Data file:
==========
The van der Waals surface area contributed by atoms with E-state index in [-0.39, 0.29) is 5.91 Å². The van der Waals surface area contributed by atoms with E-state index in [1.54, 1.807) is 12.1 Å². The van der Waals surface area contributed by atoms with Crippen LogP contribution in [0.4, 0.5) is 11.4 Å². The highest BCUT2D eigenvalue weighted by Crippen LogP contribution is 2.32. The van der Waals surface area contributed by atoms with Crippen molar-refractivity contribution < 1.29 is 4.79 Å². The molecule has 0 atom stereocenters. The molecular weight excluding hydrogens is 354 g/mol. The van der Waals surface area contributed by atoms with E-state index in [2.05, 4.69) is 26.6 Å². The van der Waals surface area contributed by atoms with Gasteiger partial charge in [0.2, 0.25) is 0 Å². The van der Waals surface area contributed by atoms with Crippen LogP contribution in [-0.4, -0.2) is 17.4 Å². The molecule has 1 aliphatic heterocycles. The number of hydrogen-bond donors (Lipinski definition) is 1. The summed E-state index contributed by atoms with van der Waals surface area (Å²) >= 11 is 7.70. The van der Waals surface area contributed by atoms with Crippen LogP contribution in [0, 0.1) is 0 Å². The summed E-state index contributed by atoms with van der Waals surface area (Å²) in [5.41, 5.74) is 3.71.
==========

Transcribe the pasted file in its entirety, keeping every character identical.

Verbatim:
The van der Waals surface area contributed by atoms with E-state index in [-0.39, 0.29) is 5.91 Å². The van der Waals surface area contributed by atoms with E-state index in [1.54, 1.807) is 12.1 Å². The van der Waals surface area contributed by atoms with Crippen LogP contribution in [0.4, 0.5) is 11.4 Å². The highest BCUT2D eigenvalue weighted by Crippen LogP contribution is 2.32. The van der Waals surface area contributed by atoms with Crippen molar-refractivity contribution < 1.29 is 4.79 Å². The molecule has 0 atom stereocenters. The molecular weight excluding hydrogens is 354 g/mol. The van der Waals surface area contributed by atoms with E-state index in [2.05, 4.69) is 26.6 Å². The van der Waals surface area contributed by atoms with Gasteiger partial charge in [0.2, 0.25) is 0 Å². The van der Waals surface area contributed by atoms with Crippen LogP contribution in [-0.4, -0.2) is 17.4 Å². The molecule has 1 aliphatic heterocycles. The number of hydrogen-bond donors (Lipinski definition) is 1. The summed E-state index contributed by atoms with van der Waals surface area (Å²) >= 11 is 7.70. The van der Waals surface area contributed by atoms with Crippen LogP contribution in [0, 0.1) is 0 Å². The summed E-state index contributed by atoms with van der Waals surface area (Å²) in [5.41, 5.74) is 3.71.